Parents of youth athletes, here’s some good news. The State of Michigan has recently enacted a sports concussion law for youth. This law regulates sports concussions and the return to athletic activity.
The Michigan concussion law requires all coaches, employees, volunteers and other adults involved with a youth athletic activity to complete a concussion awareness training program online. It went into effect on June 30, 2013.
For more information about concussions, including concussion symptoms, take a look at our concussion FAQs.
This is extremely important. I serve on the Executive Board of the American Association for Justice Traumatic Brain Injury Lawyer Group. And protecting victims young athletes in high schools around the country has been an important part of the group’s advocacy and education efforts in recent years, especially when it comes to educating coaches and parents that sending a child who “just had their bell rung” back into a game can have horrific consequences.
Under Michigan’s new sports concussion law, the organizing entity must provide educational materials on the signs, symptoms and consequences of concussions to each young athlete and their parents and guardians. The schools and sports organizations must also obtain a signed statement acknowledging receipt of the information for the organizing entity to keep on record.
Here’s a great parent and athlete concussion information sheet from the CDC that also can be used as a signed statement.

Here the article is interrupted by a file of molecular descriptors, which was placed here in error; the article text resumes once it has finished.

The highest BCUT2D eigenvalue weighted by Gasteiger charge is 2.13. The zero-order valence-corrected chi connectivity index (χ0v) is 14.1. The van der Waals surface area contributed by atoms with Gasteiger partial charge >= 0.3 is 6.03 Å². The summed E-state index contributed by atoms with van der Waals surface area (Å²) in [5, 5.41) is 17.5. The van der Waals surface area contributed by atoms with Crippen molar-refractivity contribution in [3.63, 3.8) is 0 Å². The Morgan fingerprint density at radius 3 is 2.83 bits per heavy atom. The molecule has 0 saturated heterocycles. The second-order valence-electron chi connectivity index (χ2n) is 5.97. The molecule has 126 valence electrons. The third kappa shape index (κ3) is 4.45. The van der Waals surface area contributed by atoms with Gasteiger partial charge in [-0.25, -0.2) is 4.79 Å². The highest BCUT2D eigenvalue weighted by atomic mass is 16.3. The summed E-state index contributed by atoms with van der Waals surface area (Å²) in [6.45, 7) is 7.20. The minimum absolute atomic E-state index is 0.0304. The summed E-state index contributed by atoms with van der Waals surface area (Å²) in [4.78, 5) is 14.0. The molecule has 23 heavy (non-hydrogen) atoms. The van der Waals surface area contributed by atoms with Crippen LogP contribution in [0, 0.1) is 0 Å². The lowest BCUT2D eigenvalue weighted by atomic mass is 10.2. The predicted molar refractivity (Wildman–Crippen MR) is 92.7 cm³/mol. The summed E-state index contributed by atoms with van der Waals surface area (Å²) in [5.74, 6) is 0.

The law also requires immediate removal of an athlete who might have a concussion from physical participation in an athletic activity. The student athlete must then receive written clearance from a doctor before he or she can return to the physical activity.
Michigan is the 39th state to enact a sports concussion law. I’m glad Michigan is on board for the sake of our children. As an accident lawyer who receives many traumatic brain injury referrals, I often write about traumatic brain injury and concussions from car accidents and other traumatic events. When should an athlete report concussion symptoms?
If an athlete or car accident victim has a concussion, his brain needs time to heal. And while the brain is healing, the injury victim is more likely to sustain another concussion. In turn, multiple concussions can increase the time it takes to recover.
Read Dale Earnhardt’s story about his repeat concussions, which had delayed symptoms.
In some cases, concussions can result in brain swelling or permanent brain damage. They can even be fatal (Source: CDC Heads Up Program).
If our schools are being more vigilant about concussions, it only means a better future for our children.
Will people still play football when my grandchildren grow up?
– Photo courtesy of Creative Commons, by makeslessnoise
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